Sunday 12 July 2015

A Question of Degree?

This Introvert's Circus
photo collage C. Ascher

            Are you an Introvert or Extrovert?” That question came up out of nowhere in a doctor’s waiting room. The person was reading a magazine. I was going to ignore the question. I edged over a little, pretending I hadn’t heard. But I couldn’t help thinking about it. The person looked at me expectantly.
My answer finally: “I am an artist.” I thought that pretty much covered it.
“What does that mean?” was the response. I was stuck. I had to clarify.
‘I mean I guess I’m both,” I said.
“It says here you’re either or. There’s a questionnaire, see?”
My stomach clenched. “No questionnaire.”
“Well, what do you mean?”
I regretted engaging, but now there was no way out. “Well,” how to explain it? “When I’m thinking about, researching, planning, and making my art, I want to be alone, undisturbed. The presence of someone else in my art space is distracting. And,” I added pointedly, “unwelcome.”
“Even if it’s your family?”
“Even love and affection have nothing t do with it. I get irritable. All I want is for the person to go away so that I can get back to work. But then, when the work is finished and I take it out of my studio, I want to experience people’s reactions, get into profound conversations about it. I want people to connect with it.” I hoped that did it.
            “So you want privacy and acclaim.”
            “Not privacy. It’s not about privacy. It’s about being alone with my material, trying to discover. And then it’s not about acclaim, it’s about seeing the impact the finished work has independently of me.”
            “What’s the difference? Being private is an alone thing isn’t it?”
            “Big difference. Privacy is when you take a break from being ‘public’, as when you’re with family or friends or at work and want some time to yourself to think, finish some task, rest, clear your mind or re-focus. You want to go back to being with people after you’re done.”
“Yes, of course.”
“But being solitary is different. You need to be alone to focus on the ideas and thoughts so that something may come of them, hopefully something meaningful and important. A break from that can mean you lose the thread, you lose the momentum, the possibility can be irretrievably lost. That is more frustrating than being with people is pleasant. The public or social interaction is then a burden to be avoided at all costs.”
            “But you want acclaim.”
            “No. Once the thinking comes to fruition, I want response. For what I’ve achieved to have any meaning, it has to have a life beyond me. Acclaim is about me; the attention is on me, in the end it’s a superficial response that makes me basically exploit the achievement, or in which the achievement is secondary. That’s useless to me, because what distinguishes me is my realizing something that has meaning beyond me. It can live on, be social or public in my stead while I go focus on the next possibility.”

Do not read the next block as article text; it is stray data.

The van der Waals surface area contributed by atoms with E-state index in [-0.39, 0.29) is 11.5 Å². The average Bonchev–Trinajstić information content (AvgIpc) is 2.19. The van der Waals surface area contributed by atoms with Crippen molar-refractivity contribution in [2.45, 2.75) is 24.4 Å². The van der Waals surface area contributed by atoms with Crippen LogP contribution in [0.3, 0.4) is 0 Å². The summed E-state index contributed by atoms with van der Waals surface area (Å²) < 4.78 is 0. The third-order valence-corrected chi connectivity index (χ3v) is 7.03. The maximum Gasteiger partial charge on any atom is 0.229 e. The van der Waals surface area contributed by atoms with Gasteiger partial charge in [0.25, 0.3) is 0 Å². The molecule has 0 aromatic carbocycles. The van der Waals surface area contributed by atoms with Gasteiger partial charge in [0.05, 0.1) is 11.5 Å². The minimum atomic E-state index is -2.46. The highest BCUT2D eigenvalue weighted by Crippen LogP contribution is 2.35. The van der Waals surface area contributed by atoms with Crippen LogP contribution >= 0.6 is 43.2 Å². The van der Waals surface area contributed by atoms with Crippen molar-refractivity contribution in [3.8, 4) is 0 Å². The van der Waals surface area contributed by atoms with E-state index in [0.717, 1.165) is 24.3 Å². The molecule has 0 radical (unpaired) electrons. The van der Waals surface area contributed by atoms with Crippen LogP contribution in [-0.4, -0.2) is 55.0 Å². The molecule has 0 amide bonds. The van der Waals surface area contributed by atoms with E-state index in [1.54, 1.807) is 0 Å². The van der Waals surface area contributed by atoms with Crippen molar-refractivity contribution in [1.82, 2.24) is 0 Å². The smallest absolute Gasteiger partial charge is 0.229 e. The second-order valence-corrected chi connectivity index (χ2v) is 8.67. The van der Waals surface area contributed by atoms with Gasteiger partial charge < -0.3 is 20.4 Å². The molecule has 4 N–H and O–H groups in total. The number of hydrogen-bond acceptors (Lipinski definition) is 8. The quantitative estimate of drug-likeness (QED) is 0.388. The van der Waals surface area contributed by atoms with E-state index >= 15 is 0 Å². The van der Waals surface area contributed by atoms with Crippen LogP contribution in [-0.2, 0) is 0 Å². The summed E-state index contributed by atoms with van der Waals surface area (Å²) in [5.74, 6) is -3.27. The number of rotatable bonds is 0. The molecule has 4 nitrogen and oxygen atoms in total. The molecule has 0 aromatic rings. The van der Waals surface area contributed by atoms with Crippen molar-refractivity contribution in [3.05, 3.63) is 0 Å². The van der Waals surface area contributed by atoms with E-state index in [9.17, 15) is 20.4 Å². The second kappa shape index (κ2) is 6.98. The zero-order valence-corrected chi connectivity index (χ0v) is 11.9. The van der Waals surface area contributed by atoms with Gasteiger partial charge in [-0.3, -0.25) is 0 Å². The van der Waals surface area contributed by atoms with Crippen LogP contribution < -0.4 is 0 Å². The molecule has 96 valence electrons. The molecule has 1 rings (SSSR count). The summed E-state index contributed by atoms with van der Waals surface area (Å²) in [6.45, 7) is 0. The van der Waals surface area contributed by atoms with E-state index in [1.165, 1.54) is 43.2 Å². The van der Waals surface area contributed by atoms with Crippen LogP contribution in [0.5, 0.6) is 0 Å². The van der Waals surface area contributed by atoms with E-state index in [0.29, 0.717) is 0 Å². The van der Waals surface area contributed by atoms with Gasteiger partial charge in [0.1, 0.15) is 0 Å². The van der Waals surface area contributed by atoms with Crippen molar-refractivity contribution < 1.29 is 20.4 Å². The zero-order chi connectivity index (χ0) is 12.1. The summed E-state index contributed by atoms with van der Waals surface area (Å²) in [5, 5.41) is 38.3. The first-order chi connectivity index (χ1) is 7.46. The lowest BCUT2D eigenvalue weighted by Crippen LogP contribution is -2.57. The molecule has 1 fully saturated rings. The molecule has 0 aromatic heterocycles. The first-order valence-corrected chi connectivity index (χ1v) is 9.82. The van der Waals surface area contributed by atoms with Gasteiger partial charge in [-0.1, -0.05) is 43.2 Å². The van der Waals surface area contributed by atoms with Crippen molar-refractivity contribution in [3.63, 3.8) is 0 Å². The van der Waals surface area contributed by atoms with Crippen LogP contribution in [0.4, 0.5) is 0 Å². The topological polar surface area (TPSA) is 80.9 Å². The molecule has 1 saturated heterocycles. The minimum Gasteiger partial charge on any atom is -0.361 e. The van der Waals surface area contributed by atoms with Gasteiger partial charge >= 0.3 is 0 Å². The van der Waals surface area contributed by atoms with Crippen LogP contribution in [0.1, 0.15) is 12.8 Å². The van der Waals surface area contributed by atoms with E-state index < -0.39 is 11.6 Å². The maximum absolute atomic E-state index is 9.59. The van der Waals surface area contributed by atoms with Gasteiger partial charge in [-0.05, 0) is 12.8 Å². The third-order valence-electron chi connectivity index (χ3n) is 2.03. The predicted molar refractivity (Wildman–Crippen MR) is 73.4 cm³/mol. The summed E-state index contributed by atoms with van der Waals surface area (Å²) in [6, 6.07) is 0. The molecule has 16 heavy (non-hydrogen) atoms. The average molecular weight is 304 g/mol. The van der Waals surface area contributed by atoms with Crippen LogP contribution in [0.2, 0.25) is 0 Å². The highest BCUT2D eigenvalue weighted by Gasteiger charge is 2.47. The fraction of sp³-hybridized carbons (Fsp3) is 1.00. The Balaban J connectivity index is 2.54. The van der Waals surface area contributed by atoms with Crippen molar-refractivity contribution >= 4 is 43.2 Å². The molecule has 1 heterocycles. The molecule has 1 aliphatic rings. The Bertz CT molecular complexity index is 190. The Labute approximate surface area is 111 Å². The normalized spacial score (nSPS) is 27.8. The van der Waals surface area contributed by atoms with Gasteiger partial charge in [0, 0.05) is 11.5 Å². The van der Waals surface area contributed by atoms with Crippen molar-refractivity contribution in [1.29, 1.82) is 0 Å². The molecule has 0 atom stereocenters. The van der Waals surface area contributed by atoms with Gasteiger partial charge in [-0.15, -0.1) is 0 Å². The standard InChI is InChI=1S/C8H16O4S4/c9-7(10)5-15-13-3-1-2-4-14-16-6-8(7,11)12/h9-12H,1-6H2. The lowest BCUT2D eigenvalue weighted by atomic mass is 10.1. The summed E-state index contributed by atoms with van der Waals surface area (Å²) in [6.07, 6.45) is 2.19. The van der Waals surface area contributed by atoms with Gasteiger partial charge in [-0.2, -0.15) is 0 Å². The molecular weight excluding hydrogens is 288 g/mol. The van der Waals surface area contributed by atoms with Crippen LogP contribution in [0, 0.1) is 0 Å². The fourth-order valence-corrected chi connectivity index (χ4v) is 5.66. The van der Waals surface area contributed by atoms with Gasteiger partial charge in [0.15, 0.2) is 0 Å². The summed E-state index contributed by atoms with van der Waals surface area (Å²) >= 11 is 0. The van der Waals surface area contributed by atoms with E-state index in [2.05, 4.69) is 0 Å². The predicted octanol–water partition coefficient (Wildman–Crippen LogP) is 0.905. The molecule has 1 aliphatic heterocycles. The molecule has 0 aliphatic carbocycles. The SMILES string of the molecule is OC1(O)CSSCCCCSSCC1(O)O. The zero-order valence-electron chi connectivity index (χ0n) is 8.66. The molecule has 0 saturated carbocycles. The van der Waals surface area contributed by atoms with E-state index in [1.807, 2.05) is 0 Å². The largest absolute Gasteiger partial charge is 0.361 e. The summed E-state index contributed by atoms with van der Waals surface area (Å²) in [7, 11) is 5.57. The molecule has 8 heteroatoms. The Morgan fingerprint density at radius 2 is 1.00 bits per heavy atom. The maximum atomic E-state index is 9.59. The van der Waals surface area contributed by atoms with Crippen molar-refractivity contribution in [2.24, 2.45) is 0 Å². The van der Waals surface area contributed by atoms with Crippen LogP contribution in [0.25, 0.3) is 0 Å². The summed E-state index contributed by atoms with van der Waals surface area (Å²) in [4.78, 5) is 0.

“Don’t you take a break?”
 “Well, sort of. Not really. It’s always going on in my head. It’s because my work isn’t based on tasks or independent units. It’s a continuum. Do you see?” Surely.
            “You don’t want to be admired or loved? Don’t you want fame and fortune? Isn’t that what artists want?”
            “Of course, but not like that, not like you mean it.”
“How I mean it?”
“Because of me, not as a result of my achievement.”
            “What’s the difference?”           
            My upper lip had begun twitching. This was torture … what was holding the doctor up?
            “What is the difference?” repeated as if I hadn’t heard.
            There was no out. “What I am is only partly genetic, only partly determined by biology. Who I am is a result of how I’ve tried to understand my life, what I’ve noticed about life. What I make of and with it is what defines me, not my notoriety or success. It’s a process, see, a life’s work.” Why did I open my mouth? The look I was getting was skeptical, like I was trying to pull one over, or like I was some kind of alien spouting strange sounds.
            There was a long pause. Then: “Well, you should try this questionnaire,” was the reaction.
OMG! I thought, and changed my mind about giving out an invitation to my exhibition.
            “The doctor will see you now,” called the receptionist, and I bounded out of my chair like a Jack-in-the-Box. “Goodbye!” I said. I was free!

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